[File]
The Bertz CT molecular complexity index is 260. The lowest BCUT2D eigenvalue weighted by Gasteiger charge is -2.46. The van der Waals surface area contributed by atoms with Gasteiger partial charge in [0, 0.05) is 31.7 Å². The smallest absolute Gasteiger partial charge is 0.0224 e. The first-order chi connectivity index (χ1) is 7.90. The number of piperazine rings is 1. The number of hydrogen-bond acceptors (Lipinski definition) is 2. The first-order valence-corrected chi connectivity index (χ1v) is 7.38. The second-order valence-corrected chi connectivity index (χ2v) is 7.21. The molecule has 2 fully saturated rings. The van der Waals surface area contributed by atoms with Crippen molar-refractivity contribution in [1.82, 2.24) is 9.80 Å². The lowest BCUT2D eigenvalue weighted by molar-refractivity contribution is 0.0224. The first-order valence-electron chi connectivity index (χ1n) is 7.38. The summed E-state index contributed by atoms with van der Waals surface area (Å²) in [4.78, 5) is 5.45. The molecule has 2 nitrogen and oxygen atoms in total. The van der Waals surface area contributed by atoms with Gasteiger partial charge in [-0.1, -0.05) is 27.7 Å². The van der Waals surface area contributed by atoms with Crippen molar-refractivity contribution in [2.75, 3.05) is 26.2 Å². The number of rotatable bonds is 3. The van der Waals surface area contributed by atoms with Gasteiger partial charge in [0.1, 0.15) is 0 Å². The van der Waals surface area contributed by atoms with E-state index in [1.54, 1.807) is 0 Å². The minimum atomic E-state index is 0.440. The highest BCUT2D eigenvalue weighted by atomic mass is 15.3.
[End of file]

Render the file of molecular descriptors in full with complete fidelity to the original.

The Bertz CT molecular complexity index is 260. The lowest BCUT2D eigenvalue weighted by Gasteiger charge is -2.46. The van der Waals surface area contributed by atoms with Gasteiger partial charge in [0, 0.05) is 31.7 Å². The smallest absolute Gasteiger partial charge is 0.0224 e. The first-order chi connectivity index (χ1) is 7.90. The number of piperazine rings is 1. The number of hydrogen-bond acceptors (Lipinski definition) is 2. The first-order valence-corrected chi connectivity index (χ1v) is 7.38. The second-order valence-corrected chi connectivity index (χ2v) is 7.21. The molecule has 2 fully saturated rings. The van der Waals surface area contributed by atoms with Crippen molar-refractivity contribution in [1.82, 2.24) is 9.80 Å². The lowest BCUT2D eigenvalue weighted by molar-refractivity contribution is 0.0224. The first-order valence-electron chi connectivity index (χ1n) is 7.38. The summed E-state index contributed by atoms with van der Waals surface area (Å²) in [4.78, 5) is 5.45. The molecule has 2 nitrogen and oxygen atoms in total. The van der Waals surface area contributed by atoms with Gasteiger partial charge in [-0.1, -0.05) is 27.7 Å². The van der Waals surface area contributed by atoms with Crippen molar-refractivity contribution in [2.75, 3.05) is 26.2 Å². The number of rotatable bonds is 3. The van der Waals surface area contributed by atoms with Gasteiger partial charge in [0.1, 0.15) is 0 Å². The van der Waals surface area contributed by atoms with E-state index in [1.54, 1.807) is 0 Å². The minimum atomic E-state index is 0.440. The highest BCUT2D eigenvalue weighted by atomic mass is 15.3.